Study shows women want men out of delivery rooms

Pregnant woman stroking her belly and looking over the camera. [Courtesy]
Many women want men out of delivery rooms contrary to reports that they prefer their partners to witness the birth of the baby.

According to a study on Kenyan public hospitals, women only want men to be around to offer support during labour.

The study presented this week at the annual scientific conference of Kenyan Medical Research Institute (Kemri) showed that women want somebody around to offer practical support but not ‘claim to share in the pain.’

An earlier report published in March by Population Council and supported by the Ministry of Health had a graphic of what men do for their expectant wives.

“I took my wife to hospital on a motorbike and since I knew it would take long, I gave the nurse Sh200 to attend to her well. You must stretch your hand for quick processing,” a man said.

The current study presented by Dr Patience Afulani of the University of California, US, and others from Kemri, had sought the perspectives of some 877 women on companionship during delivery.

Discuss private matters

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The study on health facilities in western Kenya included women of reproductive age, some who had delivered recently as well as health workers involved in maternal care.

Of the mothers involved in the study, 88 per cent, were accompanied to hospital by either a friend or relative. A third were accompanied by their husbands. Of the accompanied women, 63 per cent did not allow the companion to witness the delivery and only 18 per cent allowed them in the labour ward.

The study also showed most health workers deny spouses and other companions access to delivery rooms.

Only 67 per cent of the women were allowed by health workers to have a companion during labour and 29 per cent during delivery.

During child birth

According to the National Guidelines for Quality Obstetrics and Perinatal Care by the Ministry of Health every women should be encouraged to have a companion and more so the spouse during labour and delivery.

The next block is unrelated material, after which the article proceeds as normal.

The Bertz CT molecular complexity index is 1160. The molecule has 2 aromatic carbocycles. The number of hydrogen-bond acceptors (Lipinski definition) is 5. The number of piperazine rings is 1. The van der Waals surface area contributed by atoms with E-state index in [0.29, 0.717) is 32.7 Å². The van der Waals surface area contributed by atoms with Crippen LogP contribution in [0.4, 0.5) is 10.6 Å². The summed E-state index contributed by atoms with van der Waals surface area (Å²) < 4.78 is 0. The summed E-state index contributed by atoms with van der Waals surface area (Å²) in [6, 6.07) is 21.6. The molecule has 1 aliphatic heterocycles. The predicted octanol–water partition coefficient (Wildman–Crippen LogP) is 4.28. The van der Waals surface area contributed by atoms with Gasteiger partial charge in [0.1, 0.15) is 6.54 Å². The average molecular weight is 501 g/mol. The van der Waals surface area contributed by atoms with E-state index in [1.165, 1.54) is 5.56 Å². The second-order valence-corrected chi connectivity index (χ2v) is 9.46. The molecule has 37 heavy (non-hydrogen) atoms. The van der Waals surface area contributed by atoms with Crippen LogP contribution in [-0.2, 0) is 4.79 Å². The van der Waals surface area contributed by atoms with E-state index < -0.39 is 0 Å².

“Allow and encourage her birth companion or male partner to be present during childbirth,” reads the guidelines in part.

Many of the women, Dr Afulani told the forum of scientists, did not want a companion during delivery because they would feel embarrassed.

“Giving birth is a messy affair and not the novelty depicted in media - having the man around only makes it embarrassing,” says Mama Jane Wambua, a long serving midwife.

Some women feared that allowing the companion or spouse to the delivery room could give them fodder for abuse if they disagreed later.

Afulani also indicated that women felt the companions may find the highly personal and private affair a topic for gossip.

“Some women however did not want a companion because they felt embarrassed, or were afraid companions might discuss their private matters outside the facility or abuse them,” says the study.

However, many health workers also thought spouses should restrict their involvement to offering practical support.

The workers also felt their facilities did not provide enough privacy to adequately accommodate companions.

“Like soap operas, spousal presence in this study was associated with better educated, wealthier and employed women. “It’s a fad,” said Mama Wambua.

“It is unhealthy,” wrote a leading UK obstetrician Michel Odent in the Daily Mail of London.

“Having been involved in childbirth for 50 years, and in charge of 15,000 births, I can authoritatively say the father presence hinders labour,” Odent wrote.

The presence of a highly tensed male, Odent explained hinders the women from releasing necessary birth hormones and hence prolonging labour.

Research shows one dad in 10 suffers from after birth of their child depression or postnatal depression. Odent said this could be worse for those who participated in the actual birth. “I’ve known of perfectly well-balanced men who held their wife’s hand through labour then left the next day never to return again,” wrote Odent.

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